9. This is the first time that I have heard of World Studies as a topic area, and having just had a look at the guide, it looks great! I wish I had heard of it before I did my EE. Anyways, looking at your topic I do like the idea. I think that it has potential to go a long way and make a very interesting extended essay.I also looks like it would meet the criteria for a world studies EE. However, generally I think your topic is too broad to conisder within the world limt and should be made more specific. I think you could do this by focusing on a more specific type of nanotechnology and/or society. For example looking at a topic like "How nanomedicine increase the health of society in LEDCS/MEDCS" If you have a look at the EE guide for world studies all of the topics are really narrow, for example one question is: "What do members of three religious congregations (Hindu, Muslim and Christian) in my city, Mombasa, believe, or know about, the causes, transmission and cures of HIV‑AIDS, and how might religious beliefs inform these people’s views?" As opposed to the more broad "What do religious people know about HIV/AIDS?" there are more examples that are worth checking out in there.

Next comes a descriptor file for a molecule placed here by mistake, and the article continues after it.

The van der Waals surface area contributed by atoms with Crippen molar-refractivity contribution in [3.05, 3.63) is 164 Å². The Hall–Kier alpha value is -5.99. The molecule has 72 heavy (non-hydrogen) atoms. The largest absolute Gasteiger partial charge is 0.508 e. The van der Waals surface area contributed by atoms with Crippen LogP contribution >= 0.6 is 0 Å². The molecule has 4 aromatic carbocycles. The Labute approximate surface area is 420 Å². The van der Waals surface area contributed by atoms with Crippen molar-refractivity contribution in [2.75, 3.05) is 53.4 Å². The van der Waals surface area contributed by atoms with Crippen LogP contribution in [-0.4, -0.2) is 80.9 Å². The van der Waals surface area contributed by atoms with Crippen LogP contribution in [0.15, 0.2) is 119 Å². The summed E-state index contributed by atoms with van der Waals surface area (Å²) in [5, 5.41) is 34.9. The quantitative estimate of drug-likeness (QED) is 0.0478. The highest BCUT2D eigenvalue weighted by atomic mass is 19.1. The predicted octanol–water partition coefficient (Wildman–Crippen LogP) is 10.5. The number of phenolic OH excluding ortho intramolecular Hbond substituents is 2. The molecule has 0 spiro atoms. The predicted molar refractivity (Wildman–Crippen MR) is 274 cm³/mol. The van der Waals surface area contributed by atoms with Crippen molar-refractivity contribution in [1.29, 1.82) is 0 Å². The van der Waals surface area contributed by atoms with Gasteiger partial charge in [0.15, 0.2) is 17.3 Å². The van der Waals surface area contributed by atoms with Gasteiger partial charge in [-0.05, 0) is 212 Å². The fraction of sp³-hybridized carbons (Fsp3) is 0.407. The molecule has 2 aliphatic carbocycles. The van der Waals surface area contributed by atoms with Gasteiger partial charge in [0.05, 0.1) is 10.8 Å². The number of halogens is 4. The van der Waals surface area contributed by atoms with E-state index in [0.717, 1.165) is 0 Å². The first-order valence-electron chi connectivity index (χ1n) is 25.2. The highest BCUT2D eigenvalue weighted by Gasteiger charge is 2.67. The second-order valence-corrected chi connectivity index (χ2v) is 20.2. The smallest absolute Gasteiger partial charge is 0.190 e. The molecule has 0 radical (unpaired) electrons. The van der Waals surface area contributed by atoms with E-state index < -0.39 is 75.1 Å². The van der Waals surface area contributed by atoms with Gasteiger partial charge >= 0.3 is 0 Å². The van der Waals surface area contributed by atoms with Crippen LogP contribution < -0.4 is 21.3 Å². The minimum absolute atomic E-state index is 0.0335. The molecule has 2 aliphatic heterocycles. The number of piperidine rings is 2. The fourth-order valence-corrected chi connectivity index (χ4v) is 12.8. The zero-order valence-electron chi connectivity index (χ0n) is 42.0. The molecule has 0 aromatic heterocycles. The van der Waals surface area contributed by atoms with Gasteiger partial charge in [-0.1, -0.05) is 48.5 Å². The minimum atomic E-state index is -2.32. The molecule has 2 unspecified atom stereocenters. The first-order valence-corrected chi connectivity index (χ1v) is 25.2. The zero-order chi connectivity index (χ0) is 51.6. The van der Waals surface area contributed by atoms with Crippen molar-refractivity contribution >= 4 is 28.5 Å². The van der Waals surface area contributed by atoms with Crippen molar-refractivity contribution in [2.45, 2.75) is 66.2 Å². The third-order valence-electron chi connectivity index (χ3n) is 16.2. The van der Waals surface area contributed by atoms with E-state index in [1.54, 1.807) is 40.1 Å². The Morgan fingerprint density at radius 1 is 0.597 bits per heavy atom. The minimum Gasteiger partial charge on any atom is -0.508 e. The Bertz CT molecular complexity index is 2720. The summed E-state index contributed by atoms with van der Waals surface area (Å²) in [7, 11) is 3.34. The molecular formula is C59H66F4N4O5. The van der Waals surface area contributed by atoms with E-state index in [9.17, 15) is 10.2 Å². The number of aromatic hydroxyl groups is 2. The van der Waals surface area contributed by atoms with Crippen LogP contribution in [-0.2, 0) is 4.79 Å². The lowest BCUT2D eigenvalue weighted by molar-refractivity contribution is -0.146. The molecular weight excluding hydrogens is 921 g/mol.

10. Run it by your teacher. I know our maths teacher allowed it, but in other clesses, I have had teachers not allow it. It comes down to the teacher really. You shouldnt get penalised, in terms of marks, there really isnt any criteria they could take anything off you for. The only risk is if they are too similar in parts your teacher could get suspicious and worse case scenario they could report it as malpractice. However, if you talk to your teacher about it throughout the process and let them know what/why you are doing and you actually know what you are doing and your any your friend are doing the topic in different ways this shouldnt happen. Definetly ask though!!!
  11. Glad to be of assistance. Just to add, if you want to have a look at the May 2011 Paper 1 TZ1 paper (you should be able to find it on google, I dont think I can link it here) Q10 is the kind of thing I was thinking of, but with added calculus and detail and originality.